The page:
with the bold text in the example below: The Skychi Travel Guide : "Sweet Nancy" Wilson Love Affair With Chicago!

Monday, March 10, 2014

"Sweet Nancy" Wilson Love Affair With Chicago!

Sutherland Apartments at 47th & Drexel formerly Sutherland Hotel which housed the Sutherland Show Lounge.
Sutherland Apartments at 4659 South Drexel Blvd. formerly Sutherland Hotel
which housed the Sutherland Show Lounge.
"In 1954 when I graduated from high school I was seventeen years old and an experienced entertainer; I had been working weekends in nightclubs and earning fifteen to twenty dollars a gig. I traveled with a band called the Sultans of  Swing, headed by a fellow named Rolly Rudolph. We went as far south as Cincinnati and as far west as Fort Wayne, Indiana. I took my younger brother Michael along as my chaperone.

I worked in Chicago for the first time in 1956 with Rusty Bryant's band. Rusty was an Ohio boy who became popular back home playing tunes like "Castle Rock" and "Night Train". We were booked into the Crown Propeller Lounge on East 63rd Street. Paula Grier also worked there, along with a shake-dancer and a couple of other entertainers.  The owner of the lounge insisted that when the girls finished their numbers on the raised stage behind the bar; they go out front to the bar and sit and drink with the customers. Paula told me the girls always did that. I didn't.  After I had been working there a couple of nights the owner came up to me and told me to go and sit on a bar stool. I said I didn't care what the girls had always done. I told the owner I wouldn't do it; I had been hired by the band and the band paid me to sing and that was all I was going to do in the Propeller Lounge. That was the only really bad experience I had in Chicago.
My next memorable trip was to New York in 1959. I went there in search of fame and fortune with money I had saved from gigging.  I didn't think I was going to set the world on fire but I was confident that I could get some kind job. The first job I got was receptionist for a handbag manufacturer in the garment district in midtown Manhattan. Then I got a job as a Girl Friday at New York Institute of Technology,  where I didn't have to punch in until noon, so I could look for a singing gig in the evening.  I was lucky enough to get a job singing weekends at the Club Morocco in the Bronx. It was there that my friend Cannonball Adderley brought in John Levy to hear me sing one night. Levy managed Dakota Station, Joe Williams, George Shearing, Ramsey Lewis and of course Adderley himself. Levy liked what he heard, and told me he would call me the next day, whcih he did. Subsequently he had me make demo records which he airmailed to Capitol Records in Los Angeles.  Within five weeks I was signed as a recording artist for Capitol, and there I met the late great Nat "King" Cole. We became fast friends.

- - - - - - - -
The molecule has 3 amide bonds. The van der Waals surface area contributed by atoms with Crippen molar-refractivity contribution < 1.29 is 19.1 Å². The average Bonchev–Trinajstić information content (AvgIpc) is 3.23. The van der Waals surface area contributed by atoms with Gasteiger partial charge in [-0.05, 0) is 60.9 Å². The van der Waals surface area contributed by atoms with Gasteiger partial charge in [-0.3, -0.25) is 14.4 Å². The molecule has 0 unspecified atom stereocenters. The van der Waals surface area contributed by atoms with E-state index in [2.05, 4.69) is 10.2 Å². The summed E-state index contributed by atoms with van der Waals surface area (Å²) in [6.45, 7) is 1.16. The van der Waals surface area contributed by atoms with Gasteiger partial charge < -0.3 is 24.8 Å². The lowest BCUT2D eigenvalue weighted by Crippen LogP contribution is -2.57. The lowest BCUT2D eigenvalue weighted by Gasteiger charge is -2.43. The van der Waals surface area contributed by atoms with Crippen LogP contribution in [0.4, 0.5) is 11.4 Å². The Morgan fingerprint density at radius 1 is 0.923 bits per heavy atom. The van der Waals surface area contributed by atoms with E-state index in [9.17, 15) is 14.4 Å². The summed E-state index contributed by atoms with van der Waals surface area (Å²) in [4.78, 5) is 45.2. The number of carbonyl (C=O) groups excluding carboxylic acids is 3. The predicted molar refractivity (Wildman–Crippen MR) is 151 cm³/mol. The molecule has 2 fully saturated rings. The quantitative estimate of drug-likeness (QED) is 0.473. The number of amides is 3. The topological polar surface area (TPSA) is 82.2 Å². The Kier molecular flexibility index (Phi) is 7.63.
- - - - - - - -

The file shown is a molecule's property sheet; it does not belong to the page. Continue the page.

I recorded my album for Capitol in December,  1959. It was "Like in Love", released April, 1960. Later that year I played the Sutherland Show Lounge in Chicago at 47th and Drexel Boulevard with Cannonball Adderley and Flip Wilson. Disc jockies Sid McCoy and Daddy-O Daylie picked up my album and gave it big play. Sid McCoy began to call me "Sweet Nancy". These two disc jockies really made it happen for me. Later a fellow in Los Angeles named Johnny Mangus, who was considered one of the most knowledgeable record spinners in the country,  picked up the Nancy beat on the West Coast.  I had national recognition. Mangus was almost embarrassing. He said, "Nancy is singularly the most important singer of the decade. She can lift a song off the printed page and groove it to her own identity.  She has broken a sound barrier and made a success of pure talent."
My love affair with Chicago started at the Sutherland Show Lounge-- I consider that the foundation for what's happening for me today, nationally and internationally.  It's a love affair that's been going on for over twenty years. After the Sutherland Lounge there were Mr. Kelly's, the Palmer House and later the Blue Max. Currently it's Rick Cafe. I've also done concerts at the Civic Opera House, the Arie Crown Theater and the Auditorium Theater. Of the large houses,  I think that the acoustics and the sound system at the Auditorium are close to perfection as anything you will find. I regret I cannot say the same thing for the Arie Crown.

Chicago is my number one city. Sales were broken here for my first album and this town still leads the country,  as it has for twenty years, in sales of my records.  I don't want to sound like the Chicago Chamber of Commerce,  but I had to tell it like it is. Chicago has been wonderful.  It's just great."

An excerpt of an interview with Nancy Wilson by Dempsey J. Travis, author of "An Autobiography of Black Jazz"

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